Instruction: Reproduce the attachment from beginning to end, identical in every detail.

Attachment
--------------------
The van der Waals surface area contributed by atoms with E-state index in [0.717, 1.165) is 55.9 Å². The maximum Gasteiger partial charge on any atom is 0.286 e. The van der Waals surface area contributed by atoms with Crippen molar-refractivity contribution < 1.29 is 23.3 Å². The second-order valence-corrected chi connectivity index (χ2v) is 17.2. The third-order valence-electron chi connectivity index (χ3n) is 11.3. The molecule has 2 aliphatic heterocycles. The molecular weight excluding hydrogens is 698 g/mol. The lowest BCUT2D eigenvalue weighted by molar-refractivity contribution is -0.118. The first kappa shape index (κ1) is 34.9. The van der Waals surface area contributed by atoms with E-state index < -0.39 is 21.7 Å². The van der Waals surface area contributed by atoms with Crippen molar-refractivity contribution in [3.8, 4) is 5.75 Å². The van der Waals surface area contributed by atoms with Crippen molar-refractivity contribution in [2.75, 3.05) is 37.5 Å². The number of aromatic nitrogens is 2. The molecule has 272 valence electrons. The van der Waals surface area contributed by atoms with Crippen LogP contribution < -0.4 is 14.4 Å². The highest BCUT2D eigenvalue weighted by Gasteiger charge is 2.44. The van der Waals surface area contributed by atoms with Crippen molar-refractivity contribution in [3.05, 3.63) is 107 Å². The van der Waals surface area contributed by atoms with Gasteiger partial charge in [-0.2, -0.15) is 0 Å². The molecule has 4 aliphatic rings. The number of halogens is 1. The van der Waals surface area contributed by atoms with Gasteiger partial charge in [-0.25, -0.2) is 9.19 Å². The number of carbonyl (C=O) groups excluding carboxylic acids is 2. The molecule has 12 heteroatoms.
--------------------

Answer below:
The van der Waals surface area contributed by atoms with E-state index in [0.717, 1.165) is 55.9 Å². The maximum Gasteiger partial charge on any atom is 0.286 e. The van der Waals surface area contributed by atoms with Crippen molar-refractivity contribution < 1.29 is 23.3 Å². The second-order valence-corrected chi connectivity index (χ2v) is 17.2. The third-order valence-electron chi connectivity index (χ3n) is 11.3. The molecule has 2 aliphatic heterocycles. The molecular weight excluding hydrogens is 698 g/mol. The lowest BCUT2D eigenvalue weighted by molar-refractivity contribution is -0.118. The first kappa shape index (κ1) is 34.9. The van der Waals surface area contributed by atoms with E-state index < -0.39 is 21.7 Å². The van der Waals surface area contributed by atoms with Crippen molar-refractivity contribution in [3.8, 4) is 5.75 Å². The van der Waals surface area contributed by atoms with Crippen molar-refractivity contribution in [2.75, 3.05) is 37.5 Å². The number of aromatic nitrogens is 2. The molecule has 272 valence electrons. The van der Waals surface area contributed by atoms with Crippen LogP contribution < -0.4 is 14.4 Å². The highest BCUT2D eigenvalue weighted by Gasteiger charge is 2.44. The van der Waals surface area contributed by atoms with Crippen molar-refractivity contribution in [3.05, 3.63) is 107 Å². The van der Waals surface area contributed by atoms with Gasteiger partial charge in [-0.2, -0.15) is 0 Å². The molecule has 4 aliphatic rings. The number of halogens is 1. The van der Waals surface area contributed by atoms with Gasteiger partial charge in [-0.25, -0.2) is 9.19 Å². The number of carbonyl (C=O) groups excluding carboxylic acids is 2. The molecule has 12 heteroatoms.